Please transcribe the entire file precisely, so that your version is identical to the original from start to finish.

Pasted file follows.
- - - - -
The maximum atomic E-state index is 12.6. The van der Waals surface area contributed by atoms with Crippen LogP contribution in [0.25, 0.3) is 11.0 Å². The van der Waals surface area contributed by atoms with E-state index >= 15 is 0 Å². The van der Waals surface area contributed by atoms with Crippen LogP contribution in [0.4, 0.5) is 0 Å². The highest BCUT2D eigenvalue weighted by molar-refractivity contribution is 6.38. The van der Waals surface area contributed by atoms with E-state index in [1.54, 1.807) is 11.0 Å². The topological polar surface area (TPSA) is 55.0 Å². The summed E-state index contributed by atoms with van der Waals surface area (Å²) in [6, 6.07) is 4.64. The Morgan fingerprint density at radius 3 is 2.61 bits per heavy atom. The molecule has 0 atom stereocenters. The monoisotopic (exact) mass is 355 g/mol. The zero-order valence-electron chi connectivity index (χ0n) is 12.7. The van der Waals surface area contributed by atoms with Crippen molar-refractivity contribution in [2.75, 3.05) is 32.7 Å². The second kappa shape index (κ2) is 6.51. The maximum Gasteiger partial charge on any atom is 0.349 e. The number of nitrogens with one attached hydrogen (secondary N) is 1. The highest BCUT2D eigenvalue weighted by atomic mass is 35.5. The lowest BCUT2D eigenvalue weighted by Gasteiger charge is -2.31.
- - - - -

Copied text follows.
The maximum atomic E-state index is 12.6. The van der Waals surface area contributed by atoms with Crippen LogP contribution in [0.25, 0.3) is 11.0 Å². The van der Waals surface area contributed by atoms with E-state index >= 15 is 0 Å². The van der Waals surface area contributed by atoms with Crippen LogP contribution in [0.4, 0.5) is 0 Å². The highest BCUT2D eigenvalue weighted by molar-refractivity contribution is 6.38. The van der Waals surface area contributed by atoms with E-state index in [1.54, 1.807) is 11.0 Å². The topological polar surface area (TPSA) is 55.0 Å². The summed E-state index contributed by atoms with van der Waals surface area (Å²) in [6, 6.07) is 4.64. The Morgan fingerprint density at radius 3 is 2.61 bits per heavy atom. The molecule has 0 atom stereocenters. The monoisotopic (exact) mass is 355 g/mol. The zero-order valence-electron chi connectivity index (χ0n) is 12.7. The van der Waals surface area contributed by atoms with Crippen molar-refractivity contribution in [2.75, 3.05) is 32.7 Å². The second kappa shape index (κ2) is 6.51. The maximum Gasteiger partial charge on any atom is 0.349 e. The number of nitrogens with one attached hydrogen (secondary N) is 1. The highest BCUT2D eigenvalue weighted by atomic mass is 35.5. The lowest BCUT2D eigenvalue weighted by Gasteiger charge is -2.31.